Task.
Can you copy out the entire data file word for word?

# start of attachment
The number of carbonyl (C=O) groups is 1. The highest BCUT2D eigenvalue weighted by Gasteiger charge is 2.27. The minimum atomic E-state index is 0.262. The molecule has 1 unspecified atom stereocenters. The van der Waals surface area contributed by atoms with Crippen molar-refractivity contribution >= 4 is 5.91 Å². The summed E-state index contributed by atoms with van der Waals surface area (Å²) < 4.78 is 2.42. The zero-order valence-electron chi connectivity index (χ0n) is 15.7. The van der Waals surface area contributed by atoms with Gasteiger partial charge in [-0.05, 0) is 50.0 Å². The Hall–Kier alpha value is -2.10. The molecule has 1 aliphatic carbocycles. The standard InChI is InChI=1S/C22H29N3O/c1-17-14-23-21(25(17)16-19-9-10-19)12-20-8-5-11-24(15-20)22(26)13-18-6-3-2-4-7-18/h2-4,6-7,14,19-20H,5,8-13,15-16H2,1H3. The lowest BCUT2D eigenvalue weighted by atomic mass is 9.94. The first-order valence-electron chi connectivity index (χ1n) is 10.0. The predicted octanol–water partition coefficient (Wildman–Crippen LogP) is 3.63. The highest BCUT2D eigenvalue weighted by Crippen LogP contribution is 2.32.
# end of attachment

The number of carbonyl (C=O) groups is 1. The highest BCUT2D eigenvalue weighted by Gasteiger charge is 2.27. The minimum atomic E-state index is 0.262. The molecule has 1 unspecified atom stereocenters. The van der Waals surface area contributed by atoms with Crippen molar-refractivity contribution >= 4 is 5.91 Å². The summed E-state index contributed by atoms with van der Waals surface area (Å²) < 4.78 is 2.42. The zero-order valence-electron chi connectivity index (χ0n) is 15.7. The van der Waals surface area contributed by atoms with Gasteiger partial charge in [-0.05, 0) is 50.0 Å². The Hall–Kier alpha value is -2.10. The molecule has 1 aliphatic carbocycles. The standard InChI is InChI=1S/C22H29N3O/c1-17-14-23-21(25(17)16-19-9-10-19)12-20-8-5-11-24(15-20)22(26)13-18-6-3-2-4-7-18/h2-4,6-7,14,19-20H,5,8-13,15-16H2,1H3. The lowest BCUT2D eigenvalue weighted by atomic mass is 9.94. The first-order valence-electron chi connectivity index (χ1n) is 10.0. The predicted octanol–water partition coefficient (Wildman–Crippen LogP) is 3.63. The highest BCUT2D eigenvalue weighted by Crippen LogP contribution is 2.32.